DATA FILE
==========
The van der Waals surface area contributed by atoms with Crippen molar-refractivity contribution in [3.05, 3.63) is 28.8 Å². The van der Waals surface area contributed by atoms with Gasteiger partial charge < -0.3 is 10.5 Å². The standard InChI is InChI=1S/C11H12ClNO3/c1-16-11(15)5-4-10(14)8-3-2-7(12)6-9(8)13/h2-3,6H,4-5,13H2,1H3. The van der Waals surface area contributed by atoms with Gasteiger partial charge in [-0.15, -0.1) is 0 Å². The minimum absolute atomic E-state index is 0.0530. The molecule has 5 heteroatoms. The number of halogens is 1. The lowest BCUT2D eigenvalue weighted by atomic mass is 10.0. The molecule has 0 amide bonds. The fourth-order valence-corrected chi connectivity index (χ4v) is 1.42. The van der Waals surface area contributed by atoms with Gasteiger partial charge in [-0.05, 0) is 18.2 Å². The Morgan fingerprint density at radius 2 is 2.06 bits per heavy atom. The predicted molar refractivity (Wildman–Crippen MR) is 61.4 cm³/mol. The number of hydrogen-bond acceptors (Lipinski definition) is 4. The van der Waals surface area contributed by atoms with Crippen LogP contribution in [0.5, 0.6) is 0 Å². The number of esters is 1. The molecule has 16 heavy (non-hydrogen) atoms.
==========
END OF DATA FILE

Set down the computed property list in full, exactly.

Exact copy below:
The van der Waals surface area contributed by atoms with Crippen molar-refractivity contribution in [3.05, 3.63) is 28.8 Å². The van der Waals surface area contributed by atoms with Gasteiger partial charge < -0.3 is 10.5 Å². The standard InChI is InChI=1S/C11H12ClNO3/c1-16-11(15)5-4-10(14)8-3-2-7(12)6-9(8)13/h2-3,6H,4-5,13H2,1H3. The van der Waals surface area contributed by atoms with Gasteiger partial charge in [-0.15, -0.1) is 0 Å². The minimum absolute atomic E-state index is 0.0530. The molecule has 5 heteroatoms. The number of halogens is 1. The lowest BCUT2D eigenvalue weighted by atomic mass is 10.0. The molecule has 0 amide bonds. The fourth-order valence-corrected chi connectivity index (χ4v) is 1.42. The van der Waals surface area contributed by atoms with Gasteiger partial charge in [-0.05, 0) is 18.2 Å². The Morgan fingerprint density at radius 2 is 2.06 bits per heavy atom. The predicted molar refractivity (Wildman–Crippen MR) is 61.4 cm³/mol. The number of hydrogen-bond acceptors (Lipinski definition) is 4. The van der Waals surface area contributed by atoms with Crippen LogP contribution in [0.5, 0.6) is 0 Å². The number of esters is 1. The molecule has 16 heavy (non-hydrogen) atoms.